It's obvious that the Agatha Christie parallels in BODIES BODIES BODIES is pretty pronounced throughout, but with players that speak in aggressive generation appropriate slang that seems born in the digital and social media heavy age.  Thankfully, Reijin's film is not about the sick and sensationalistic thrills of murder and bloodshed, but rather is more in tune with examining these various personalities and how the power and loyalty dynamics within them are shattered, leading to BFFs turning on each other at the drop of a dime (and without much in the way of tangible proof of guilt being discovered).  I appreciated that cerebral subtext to the film, not to mention that Reijin makes a good looking film to boot that really drums up nail biting suspense in the way she plays with the established darkness of the gigantic mansion where the supposed killer has so many vantage points to hide and spring out without mercy or notice.  Cinematographer Jasper Wolf has a field day shooting the impressively ominous interiors of the home, but he also navigates his lens through many a dreary claustrophobic corridors, hallways, nooks and crannies of the house, which further elevates the film's fairly decent fright factor.  Like good psychological horror efforts, BODIES BODIES BODIES works best by what we (and the characters) can't see versus what's in the frame.   

But - ahem! - OH MY GAWD are the characters that inhabit this carnival of mystery horror ever grating.  I say this with the potential of coming off as an ol' pushing fifty fossil, but sitting through BODIES BODIES BODIES and having to endure these frankly intellectually vacant partiers scream at each other with inarticulate vocabularies and trying to prove their respective detective skills is either supposed to be pathetically funny or increasingly irritating...or a combination of both.  I don't have a problem with dislikeable characters, per se, in films, and there are many great films involving toxic social monsters.  These characters, however, are so petty and unpleasant and seem to constantly enunciate with non-stop online digital world lingo that they became less fully realized human beings in a terrible situation and more like disposable props being served up for the potential slaughter to come.  Do actual young adults speak like this?  Absolutely, but even some of the would-be peppy and colorful topical language and referencing here seems obnoxiously obvious and unnatural at times; it's like the film was penned by Diablo Cody, minus the scathing wit.  Plus, these are all annoyingly affluent people too, which, as mentioned, makes our rooting interest in any of them living all the more muted.  Screenwriter Sarah DeLappe's script tries, in my estimation, to perhaps satirize these vapid upper class people, but nearly all of them are delineated in such stereotypical fashion that BODIES BODIES BODIES appears too lazily slavish to horror conventions for its own good, especially for its earlier intentions to subvert them.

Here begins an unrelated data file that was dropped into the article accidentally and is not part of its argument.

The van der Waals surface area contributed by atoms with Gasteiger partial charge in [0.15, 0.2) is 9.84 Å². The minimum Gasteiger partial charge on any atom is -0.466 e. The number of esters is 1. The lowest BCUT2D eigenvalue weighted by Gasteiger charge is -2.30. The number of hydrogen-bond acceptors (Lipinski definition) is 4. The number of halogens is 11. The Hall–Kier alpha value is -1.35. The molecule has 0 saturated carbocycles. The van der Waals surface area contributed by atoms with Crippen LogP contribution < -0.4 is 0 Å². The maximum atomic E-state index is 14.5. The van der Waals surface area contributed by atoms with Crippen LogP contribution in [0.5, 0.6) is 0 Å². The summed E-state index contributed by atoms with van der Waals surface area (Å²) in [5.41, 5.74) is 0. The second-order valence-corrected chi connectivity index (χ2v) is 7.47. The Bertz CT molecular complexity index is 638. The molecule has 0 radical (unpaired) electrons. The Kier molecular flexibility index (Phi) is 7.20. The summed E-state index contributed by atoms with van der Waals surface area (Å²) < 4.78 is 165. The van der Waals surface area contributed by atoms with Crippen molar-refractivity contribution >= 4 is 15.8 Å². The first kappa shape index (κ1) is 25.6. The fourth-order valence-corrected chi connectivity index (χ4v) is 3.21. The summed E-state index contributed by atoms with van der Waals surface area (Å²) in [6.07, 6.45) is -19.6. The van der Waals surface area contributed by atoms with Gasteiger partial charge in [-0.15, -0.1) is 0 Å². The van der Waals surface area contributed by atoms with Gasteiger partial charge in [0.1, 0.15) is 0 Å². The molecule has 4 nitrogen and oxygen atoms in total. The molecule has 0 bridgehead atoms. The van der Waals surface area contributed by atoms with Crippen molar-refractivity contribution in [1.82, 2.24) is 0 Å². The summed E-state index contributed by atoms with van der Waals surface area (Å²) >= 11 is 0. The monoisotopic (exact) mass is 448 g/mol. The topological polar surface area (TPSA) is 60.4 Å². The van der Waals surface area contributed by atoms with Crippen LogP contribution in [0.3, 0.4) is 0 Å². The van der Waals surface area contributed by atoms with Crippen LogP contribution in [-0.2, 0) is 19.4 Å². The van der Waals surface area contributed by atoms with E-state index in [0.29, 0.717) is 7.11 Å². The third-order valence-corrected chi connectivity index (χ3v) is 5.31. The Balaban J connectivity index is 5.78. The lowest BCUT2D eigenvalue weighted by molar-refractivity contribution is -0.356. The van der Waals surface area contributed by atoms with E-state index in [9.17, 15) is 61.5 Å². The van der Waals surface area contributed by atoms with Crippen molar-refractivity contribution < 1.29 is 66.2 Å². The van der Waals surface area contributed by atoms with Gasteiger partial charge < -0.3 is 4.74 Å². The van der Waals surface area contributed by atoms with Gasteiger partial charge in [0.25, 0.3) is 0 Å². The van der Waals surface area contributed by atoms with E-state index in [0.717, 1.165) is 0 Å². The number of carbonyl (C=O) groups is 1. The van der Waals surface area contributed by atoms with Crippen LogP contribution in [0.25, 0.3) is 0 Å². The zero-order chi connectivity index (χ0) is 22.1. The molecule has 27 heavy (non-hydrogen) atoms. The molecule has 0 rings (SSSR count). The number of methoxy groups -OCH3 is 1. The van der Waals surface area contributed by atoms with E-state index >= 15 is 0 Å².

The film hurtles towards its inevitable final act when the true nature of - shall we say - what actually tipped off the first killing is revealed in the closing moments, and I'll compliment the film for being cleverly and darkly ironic with its resolution (plus, it shows one character being even more recklessly dumb than initially established).  The ending of BODIES BODIES BODIES hits deliciously hard and it was almost enough for me to forgive this film's multiple creative transgressions that led into it, but an audacious gallop to the finish line just wasn't enough for me.  This film desperately wants to be shrewdly subversive with its hodgepodge of the slasher and whodunnit murder mystery genres, but it somehow doesn't fully come together as a fluid and commendable whole.  That's too bad, because Reijin is a natural gifted filmmaker that makes a fairly energized (albeit in a hyper caffeinated way) and stylized picture, but on a psychological level BODIES BODIES BODIES is about as hollow as its doomed characters.